The last segment of a crippled Soviet nuclear-powered reconnaissance satellite--its 1,000-pound uranium fuel core--fell out of Earth orbit yesterday and burned up over the South Atlantic 1,100 miles east of Brazil.

The satellite's 110 pounds of high-enriched uranium, shielding, faulty rocket engine and 400 pounds of fuel left orbit at 6:10 a.m. EST, burned up and scattered radioactive dust into the atmosphere along a track 500 miles wide and 1,000 miles long, all of it over the South Atlantic.

There have been no reports of the half-ton hulk having been seen falling, though its largest pieces may have fallen and sunk unobserved.

"We assume it all re-entered the atmosphere and burned up harmlessly," a Pentagon spokesman said. "All I can tell you is that it fell off our radar screens and disappeared."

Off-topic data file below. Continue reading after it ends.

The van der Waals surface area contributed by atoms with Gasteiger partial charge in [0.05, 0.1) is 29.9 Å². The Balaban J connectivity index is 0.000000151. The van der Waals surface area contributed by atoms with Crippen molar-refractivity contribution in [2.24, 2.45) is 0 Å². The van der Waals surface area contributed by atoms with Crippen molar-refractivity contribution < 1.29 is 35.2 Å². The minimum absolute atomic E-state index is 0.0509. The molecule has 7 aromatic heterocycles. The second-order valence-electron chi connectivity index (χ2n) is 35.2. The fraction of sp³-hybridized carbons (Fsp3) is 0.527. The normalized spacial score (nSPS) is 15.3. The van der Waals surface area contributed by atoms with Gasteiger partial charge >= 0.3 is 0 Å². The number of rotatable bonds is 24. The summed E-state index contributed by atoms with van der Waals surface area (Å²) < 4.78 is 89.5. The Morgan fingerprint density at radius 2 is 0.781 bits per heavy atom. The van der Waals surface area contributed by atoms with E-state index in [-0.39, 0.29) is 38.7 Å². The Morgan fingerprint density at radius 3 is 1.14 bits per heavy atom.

The segment of Cosmos 1402 that burned up yesterday was the second of two pieces to fall out of orbit and shower radioactive debris into the atmosphere over the world's oceans. The first segment, its four tons of radar and electronics used by the Soviets to follow the movement of U.S. surface ships, burned up and fell into the Indian Ocean Jan. 23.

The Pentagon said that Air Force WC135 weather reconnaissance planes will soon be flown along yesterday's re-entry path to gather samples of air to be tested for radioactivity.

When an identical reactor aboard Cosmos 954 burned up over northwest Canada in 1978, it left enough radioactive fission products in the atmosphere to double the "background" radiation the Earth receives every day from cosmic rays and the sun.

While there were no immediate visual reports of the satellite's burnup, it should have provided a spectacular sight for persons aboard planes or ships in the South Atlantic area at the time. Not only did the hot uranium fuel break up and burn like a falling meteor shower, the 400 pounds of hydrazine and nitrogen tetroxide fuel on board ignited in the sky like a large kerosene bomb.

The rocket engine and its fuel were supposed to fire the reactor to a 600-mile-high orbit to keep it from falling to Earth and posing any hazard. However, the engine failed to fire as ordered Dec. 28, and the satellite fell out of orbit, its heavier segment falling first.